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“Misleading HMRC in any way, shape or form is wholly wrong, and can lead to unintended consequences for the contractor,” he explains.“The right thing is to consider your financial needs and create an income plan early in the tax year, and then to reassess that prior to 6 April, making any changes in a timely way.However, the practical problem for HMRC is determining whether the contractor has genuinely declared the dividend when they claim to have.In which instance you may require more substantial evidence.” Some contractors might be tempted to backdate dividend paperwork in order to avoid the recently implemented dividend tax hikes.However, Strike strongly advises against this as it is wrong and would result in fines and additional attention from HMRC if it were discovered.“You should never backdate anything that suggests something happened that did not, and could be considered tax evasion.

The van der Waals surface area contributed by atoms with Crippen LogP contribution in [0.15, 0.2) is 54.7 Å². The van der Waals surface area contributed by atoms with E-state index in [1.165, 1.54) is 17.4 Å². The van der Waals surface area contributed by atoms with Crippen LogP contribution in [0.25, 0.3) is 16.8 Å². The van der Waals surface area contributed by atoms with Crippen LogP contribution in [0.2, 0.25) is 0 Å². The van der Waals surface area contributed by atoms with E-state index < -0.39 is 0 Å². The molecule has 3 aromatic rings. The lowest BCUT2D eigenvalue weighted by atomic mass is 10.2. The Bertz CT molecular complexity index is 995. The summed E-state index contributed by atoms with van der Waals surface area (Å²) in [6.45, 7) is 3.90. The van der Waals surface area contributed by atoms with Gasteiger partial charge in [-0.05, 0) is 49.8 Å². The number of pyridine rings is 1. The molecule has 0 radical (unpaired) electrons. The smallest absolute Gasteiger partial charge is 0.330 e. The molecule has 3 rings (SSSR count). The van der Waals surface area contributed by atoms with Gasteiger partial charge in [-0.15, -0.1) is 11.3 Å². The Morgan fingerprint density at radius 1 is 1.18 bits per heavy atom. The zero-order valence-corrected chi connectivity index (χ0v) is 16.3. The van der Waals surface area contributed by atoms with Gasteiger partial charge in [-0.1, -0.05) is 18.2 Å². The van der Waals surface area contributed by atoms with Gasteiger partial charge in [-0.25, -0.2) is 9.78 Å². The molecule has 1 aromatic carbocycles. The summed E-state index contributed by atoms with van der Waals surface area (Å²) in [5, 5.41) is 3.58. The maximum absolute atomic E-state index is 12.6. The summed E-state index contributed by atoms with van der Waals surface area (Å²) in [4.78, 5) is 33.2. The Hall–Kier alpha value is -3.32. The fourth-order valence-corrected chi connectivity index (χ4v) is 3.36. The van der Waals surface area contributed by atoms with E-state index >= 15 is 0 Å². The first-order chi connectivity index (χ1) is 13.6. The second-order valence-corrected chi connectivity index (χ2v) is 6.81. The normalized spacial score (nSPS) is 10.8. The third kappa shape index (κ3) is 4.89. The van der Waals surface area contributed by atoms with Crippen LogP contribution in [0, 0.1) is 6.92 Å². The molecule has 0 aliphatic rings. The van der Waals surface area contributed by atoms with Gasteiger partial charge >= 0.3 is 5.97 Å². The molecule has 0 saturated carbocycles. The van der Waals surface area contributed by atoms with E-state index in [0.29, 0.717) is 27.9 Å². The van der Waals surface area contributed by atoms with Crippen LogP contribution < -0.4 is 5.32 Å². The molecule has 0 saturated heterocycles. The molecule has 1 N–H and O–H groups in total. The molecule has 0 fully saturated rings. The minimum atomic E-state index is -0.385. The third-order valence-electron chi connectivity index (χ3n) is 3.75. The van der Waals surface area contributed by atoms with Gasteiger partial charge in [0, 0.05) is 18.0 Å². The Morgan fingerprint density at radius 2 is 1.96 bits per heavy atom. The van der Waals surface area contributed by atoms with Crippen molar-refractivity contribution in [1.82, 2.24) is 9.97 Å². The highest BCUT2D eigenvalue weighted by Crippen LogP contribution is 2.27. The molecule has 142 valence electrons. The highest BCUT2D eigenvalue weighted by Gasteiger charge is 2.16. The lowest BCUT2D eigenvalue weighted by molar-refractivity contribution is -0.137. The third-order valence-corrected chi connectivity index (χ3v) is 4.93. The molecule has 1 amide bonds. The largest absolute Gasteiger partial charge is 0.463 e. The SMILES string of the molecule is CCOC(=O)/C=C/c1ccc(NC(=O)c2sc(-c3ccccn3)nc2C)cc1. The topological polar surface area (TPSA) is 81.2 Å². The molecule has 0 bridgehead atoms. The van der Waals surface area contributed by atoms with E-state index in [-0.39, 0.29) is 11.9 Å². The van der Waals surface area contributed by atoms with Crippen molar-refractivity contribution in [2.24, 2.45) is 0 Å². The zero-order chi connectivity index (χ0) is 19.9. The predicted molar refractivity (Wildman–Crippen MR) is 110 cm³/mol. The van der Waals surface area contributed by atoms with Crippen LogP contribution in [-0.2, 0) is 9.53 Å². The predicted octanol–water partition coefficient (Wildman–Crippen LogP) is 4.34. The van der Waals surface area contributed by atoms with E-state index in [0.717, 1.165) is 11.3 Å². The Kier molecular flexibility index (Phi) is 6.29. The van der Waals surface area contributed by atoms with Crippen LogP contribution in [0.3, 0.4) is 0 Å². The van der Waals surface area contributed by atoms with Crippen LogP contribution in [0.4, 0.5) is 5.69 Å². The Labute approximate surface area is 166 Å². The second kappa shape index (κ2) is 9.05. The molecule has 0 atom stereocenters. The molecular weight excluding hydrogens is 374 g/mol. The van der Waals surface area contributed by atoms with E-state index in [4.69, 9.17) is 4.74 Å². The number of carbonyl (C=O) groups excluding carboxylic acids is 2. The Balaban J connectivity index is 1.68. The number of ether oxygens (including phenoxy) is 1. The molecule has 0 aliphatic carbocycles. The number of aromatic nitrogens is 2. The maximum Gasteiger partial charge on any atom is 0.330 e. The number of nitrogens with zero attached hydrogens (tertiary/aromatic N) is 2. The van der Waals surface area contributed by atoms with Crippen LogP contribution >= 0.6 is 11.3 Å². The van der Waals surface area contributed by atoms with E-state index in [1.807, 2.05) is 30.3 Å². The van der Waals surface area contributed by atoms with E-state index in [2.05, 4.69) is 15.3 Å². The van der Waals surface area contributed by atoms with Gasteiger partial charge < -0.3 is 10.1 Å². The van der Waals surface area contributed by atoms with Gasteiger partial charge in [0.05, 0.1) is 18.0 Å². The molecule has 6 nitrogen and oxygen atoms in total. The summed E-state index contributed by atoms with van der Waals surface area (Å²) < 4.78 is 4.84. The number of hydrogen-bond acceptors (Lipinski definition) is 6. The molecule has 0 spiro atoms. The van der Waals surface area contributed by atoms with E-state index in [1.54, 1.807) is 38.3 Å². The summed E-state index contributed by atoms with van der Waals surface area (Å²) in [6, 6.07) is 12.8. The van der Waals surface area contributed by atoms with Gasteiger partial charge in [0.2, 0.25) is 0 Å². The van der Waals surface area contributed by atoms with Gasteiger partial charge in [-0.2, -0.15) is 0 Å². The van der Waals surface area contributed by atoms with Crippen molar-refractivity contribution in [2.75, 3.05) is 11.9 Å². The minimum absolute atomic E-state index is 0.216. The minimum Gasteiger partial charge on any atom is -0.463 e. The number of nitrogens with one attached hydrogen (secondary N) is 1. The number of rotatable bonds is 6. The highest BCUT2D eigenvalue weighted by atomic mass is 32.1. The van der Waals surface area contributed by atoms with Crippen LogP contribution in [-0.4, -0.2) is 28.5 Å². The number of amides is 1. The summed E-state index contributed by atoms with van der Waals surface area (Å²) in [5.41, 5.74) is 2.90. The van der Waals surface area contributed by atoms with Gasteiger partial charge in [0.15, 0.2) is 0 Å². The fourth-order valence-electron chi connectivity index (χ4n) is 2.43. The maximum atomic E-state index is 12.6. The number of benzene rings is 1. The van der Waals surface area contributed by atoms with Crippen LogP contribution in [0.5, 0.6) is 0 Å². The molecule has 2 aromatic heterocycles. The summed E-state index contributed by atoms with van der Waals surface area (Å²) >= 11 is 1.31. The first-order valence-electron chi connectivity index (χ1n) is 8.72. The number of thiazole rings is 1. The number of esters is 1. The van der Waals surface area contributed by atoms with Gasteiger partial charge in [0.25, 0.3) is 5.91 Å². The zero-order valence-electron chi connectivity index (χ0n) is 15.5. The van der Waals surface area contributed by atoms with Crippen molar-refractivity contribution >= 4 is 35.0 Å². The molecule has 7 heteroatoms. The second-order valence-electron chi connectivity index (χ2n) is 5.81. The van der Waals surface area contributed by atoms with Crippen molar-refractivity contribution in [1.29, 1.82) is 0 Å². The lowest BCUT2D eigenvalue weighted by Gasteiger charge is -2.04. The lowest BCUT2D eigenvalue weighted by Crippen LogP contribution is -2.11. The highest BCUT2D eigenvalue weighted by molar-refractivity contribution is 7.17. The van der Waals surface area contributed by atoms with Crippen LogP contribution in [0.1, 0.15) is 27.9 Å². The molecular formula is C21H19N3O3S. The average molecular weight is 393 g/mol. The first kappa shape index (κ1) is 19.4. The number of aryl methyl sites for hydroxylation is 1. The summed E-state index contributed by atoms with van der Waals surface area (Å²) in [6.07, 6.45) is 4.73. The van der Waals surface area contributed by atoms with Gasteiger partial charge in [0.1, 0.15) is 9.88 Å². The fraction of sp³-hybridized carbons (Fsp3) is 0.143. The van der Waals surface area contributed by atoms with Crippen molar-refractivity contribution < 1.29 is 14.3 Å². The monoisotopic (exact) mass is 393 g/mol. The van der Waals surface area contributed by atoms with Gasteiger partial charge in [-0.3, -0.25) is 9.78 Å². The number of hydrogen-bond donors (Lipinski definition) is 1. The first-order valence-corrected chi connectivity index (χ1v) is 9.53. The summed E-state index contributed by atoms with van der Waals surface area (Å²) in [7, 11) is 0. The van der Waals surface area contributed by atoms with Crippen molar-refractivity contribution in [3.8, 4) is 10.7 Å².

HMRC will begin to question: “If they’ve backdated dividends, what else have they done?
Contractors should consult with their accountants who should be alert to any additional sums within the contractor company, and possible savings their clients can make by timing their dividends.
If they failed to do this prior to 6 April, they may have cost themselves a few thousand pounds in extra tax. It means that contractors know what their higher rate tax liability is going to be in advance.
“That would mean your tax returns for both the previous year and the current year are wrong.” As a result, contractors could face penalties and interest for the late payment of any taxes that have arisen.
Whilst contractors are very unlikely to face prosecution, Strike warns that they will lose a lot of credibility in the eyes of HMRC.